Tips

  • Travel with a battery backup or two. By always having a trusted battery source, I don’t have to plug into USB ports and have eliminated the risk of getting infected by those public charging ports.
  • Only use wall-plug chargers in public. It prevents the passing of data since that’s a unique feature to USB ports that doesn’t exist in a normal outlet.
  • Get a USB data blocker (also called a USB condom). These dongles block data from transferring to or from your device through your cord. Effectively, it ensures your cord is for charging and charging only. These are relatively inexpensive and can be purchased through a few online retailers.

Your Conversations

It’s an airport. There are a lot of people there. It’s likely none of them are listening to your conversations, but the chances are certainly higher in a place with that many people in it. Would you walk through your city’s downtown area and hand out paper slips with your credit card numbers written down on them? Openly reading off things like credit card numbers, social security numbers, etc. in your outside voice is equally reckless.

Tips

  • There’s not much to this one. Be mindful of where you are and what kinds of conversations you’re having. Avoid reading sensitive information off to anyone you haven’t vetted first and certainly ensure the only people who can hear you are the ones you’d be comfortable knowing the information. A lot of the time, that’s just you.

Other Personal Information security habits

personal information security habits

Information security habits can be tough to break, but our habits can be our biggest threats. These tools that keep us connected are convenient, but not always secure. We need to retrain our brains to make information security a priority over convenience.

Tips

  • Disable auto-connect on both Wi-Fi and Bluetooth. If your device automatically connects to devices and networks, it makes it easy for attackers to mimic credible connection sources and latch onto your device.
  • Try not to tell people where you’re going on social media. We’re all guilty of this to an extent. It’s fun to share life updates with your friends, but that information is often public, and it would be easy for an attacker to know you’re heading to Florida for the week and your home will be uninhabited.
  • Don’t leave your devices uninhabited or unlocked. We’re often guilty of this where I’m from—Minnesota nice. It might seem okay to get up from the bar to go to the bathroom and ask the person next to you to watch your computer, but you don’t know them. You don’t know if they’d do something malicious. If you step away from your device, ensure that it’s locked. Better yet, don’t leave your device unattended at all.
  • Mistakes happen. You’re not unintelligent if you accidentally connect to a bad wireless connection or get unusual activity on your device after using a USB charger. That’s why we need to have measures to protect us afterward. Particularly with things that handle financial or personal information, make sure apps are up to date. Updates often contain security measures to fix noticeable information security vulnerabilities. Antivirus is also an easy and effective way to block anything that may slip through the cracks.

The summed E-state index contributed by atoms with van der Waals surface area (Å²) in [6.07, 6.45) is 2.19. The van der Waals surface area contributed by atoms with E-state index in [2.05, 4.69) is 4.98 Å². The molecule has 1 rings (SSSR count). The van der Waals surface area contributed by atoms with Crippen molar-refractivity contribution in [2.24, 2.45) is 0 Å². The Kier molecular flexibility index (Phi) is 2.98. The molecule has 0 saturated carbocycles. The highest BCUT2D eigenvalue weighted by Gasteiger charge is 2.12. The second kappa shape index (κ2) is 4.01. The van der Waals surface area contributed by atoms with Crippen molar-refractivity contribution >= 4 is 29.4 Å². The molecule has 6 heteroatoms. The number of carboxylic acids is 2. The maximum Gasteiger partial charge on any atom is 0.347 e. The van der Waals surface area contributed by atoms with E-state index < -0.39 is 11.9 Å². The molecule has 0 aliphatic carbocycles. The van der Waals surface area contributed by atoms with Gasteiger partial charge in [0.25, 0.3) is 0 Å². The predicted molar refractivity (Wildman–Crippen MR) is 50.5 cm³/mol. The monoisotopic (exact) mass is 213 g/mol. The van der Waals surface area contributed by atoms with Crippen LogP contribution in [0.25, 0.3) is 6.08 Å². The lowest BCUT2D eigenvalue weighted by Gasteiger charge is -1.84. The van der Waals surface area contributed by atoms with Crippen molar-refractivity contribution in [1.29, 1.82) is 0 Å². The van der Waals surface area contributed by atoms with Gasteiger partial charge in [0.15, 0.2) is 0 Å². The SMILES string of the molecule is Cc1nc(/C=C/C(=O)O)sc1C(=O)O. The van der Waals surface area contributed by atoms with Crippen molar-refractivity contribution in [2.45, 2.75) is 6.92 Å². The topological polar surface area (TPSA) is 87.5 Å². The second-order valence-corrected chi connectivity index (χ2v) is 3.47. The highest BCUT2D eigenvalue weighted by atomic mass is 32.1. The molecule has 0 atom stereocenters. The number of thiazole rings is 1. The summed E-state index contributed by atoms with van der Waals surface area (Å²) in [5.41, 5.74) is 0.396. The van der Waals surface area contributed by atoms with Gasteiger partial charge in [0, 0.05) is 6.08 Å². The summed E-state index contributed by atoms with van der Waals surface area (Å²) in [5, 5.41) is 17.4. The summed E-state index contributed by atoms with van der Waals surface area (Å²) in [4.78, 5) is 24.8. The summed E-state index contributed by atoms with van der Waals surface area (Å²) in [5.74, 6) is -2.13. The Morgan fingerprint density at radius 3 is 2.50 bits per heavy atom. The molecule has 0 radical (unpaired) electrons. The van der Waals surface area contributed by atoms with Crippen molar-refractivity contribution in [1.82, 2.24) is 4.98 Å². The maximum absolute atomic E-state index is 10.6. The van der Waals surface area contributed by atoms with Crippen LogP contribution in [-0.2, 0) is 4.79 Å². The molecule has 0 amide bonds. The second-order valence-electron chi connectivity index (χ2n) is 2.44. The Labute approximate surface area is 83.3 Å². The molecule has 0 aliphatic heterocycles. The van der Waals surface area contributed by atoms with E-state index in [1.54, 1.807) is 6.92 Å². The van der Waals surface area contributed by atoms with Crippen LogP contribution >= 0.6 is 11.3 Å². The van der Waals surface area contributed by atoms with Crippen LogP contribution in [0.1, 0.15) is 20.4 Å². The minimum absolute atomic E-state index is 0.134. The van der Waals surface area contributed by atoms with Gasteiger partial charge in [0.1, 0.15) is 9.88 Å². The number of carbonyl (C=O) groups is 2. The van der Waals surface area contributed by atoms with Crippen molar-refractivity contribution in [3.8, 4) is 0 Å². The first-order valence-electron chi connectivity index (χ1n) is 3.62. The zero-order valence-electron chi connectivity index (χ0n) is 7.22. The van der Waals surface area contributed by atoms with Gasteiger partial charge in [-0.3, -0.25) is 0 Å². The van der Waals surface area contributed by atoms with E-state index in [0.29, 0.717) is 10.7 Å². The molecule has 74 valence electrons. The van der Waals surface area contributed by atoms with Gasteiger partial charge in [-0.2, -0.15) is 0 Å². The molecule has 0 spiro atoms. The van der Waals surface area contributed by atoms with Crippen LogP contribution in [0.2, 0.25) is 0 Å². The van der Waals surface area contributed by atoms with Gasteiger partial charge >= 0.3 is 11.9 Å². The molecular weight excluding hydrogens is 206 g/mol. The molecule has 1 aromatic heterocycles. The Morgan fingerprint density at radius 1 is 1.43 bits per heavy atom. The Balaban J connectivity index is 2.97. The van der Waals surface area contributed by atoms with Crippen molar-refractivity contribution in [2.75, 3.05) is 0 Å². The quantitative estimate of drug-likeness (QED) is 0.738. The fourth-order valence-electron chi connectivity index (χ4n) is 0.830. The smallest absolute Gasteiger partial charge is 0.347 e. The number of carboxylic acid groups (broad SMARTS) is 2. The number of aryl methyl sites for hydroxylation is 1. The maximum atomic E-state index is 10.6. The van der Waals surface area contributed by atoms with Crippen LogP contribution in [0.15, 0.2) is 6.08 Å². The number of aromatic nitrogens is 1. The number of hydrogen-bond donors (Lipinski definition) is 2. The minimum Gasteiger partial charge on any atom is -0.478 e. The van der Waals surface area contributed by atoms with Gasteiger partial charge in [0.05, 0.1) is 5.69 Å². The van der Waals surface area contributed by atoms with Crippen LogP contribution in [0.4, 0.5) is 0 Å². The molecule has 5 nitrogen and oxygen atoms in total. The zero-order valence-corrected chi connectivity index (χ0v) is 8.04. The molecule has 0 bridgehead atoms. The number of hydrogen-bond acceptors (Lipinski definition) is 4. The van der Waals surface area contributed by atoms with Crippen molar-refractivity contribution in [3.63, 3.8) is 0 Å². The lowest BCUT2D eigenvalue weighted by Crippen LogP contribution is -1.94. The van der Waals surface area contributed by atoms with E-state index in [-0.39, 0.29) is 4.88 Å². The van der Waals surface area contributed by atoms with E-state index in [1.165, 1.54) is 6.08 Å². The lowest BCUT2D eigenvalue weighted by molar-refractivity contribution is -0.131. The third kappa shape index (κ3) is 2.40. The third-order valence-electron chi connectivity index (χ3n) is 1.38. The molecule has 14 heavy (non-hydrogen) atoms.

• Finally, ensure you’re practicing good password and PIN practices. It’s not a bad idea to change all the passwords you regularly use, especially before traveling. Different passwords for each account ensure that even if an attacker does get access to something, that’s all they get access to. PINs too. If you have a lockbox or something you carry with you while traveling, make sure the PIN is not something easily identifiable (like a birthday or phone number) and that it’s not one you regularly use.

Conclusion

Traveling comes with remarkable information security risk. Using a public Wi-Fi, public charging stations, and being ignorant to the conversations you may be allowing people to hear all pose threats to you and your employer. Understanding the scenarios above and the tips to avoid them are easy ways to avoid disaster. Prepare for the potential pitfalls associated with airports, train stations, and other public locations where you spend time connected. It’s not hard, it just takes that mental shift to be cautious instead of focusing on convenience. Even implementing some of these tips can go a long way in helping you avoid compromise.

To learn more about how to protect yourself and your business from compromise, visit frsecure.com.

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Jim Nash on EmailJim Nash on Linkedin
Jim Nash
Information Security Evangelist at FRSecure
Jim's experiences in both politics and the InfoSec industry have cultivated him into a strong and animated communicator that has the ability to crystallize difficult concepts into digestible ideas. These skills and experiences have morphed him into a cybersecurity and information security evangelist, focusing on publicizing the need for organizations to make cyber threats a business liability and not just an IT problem.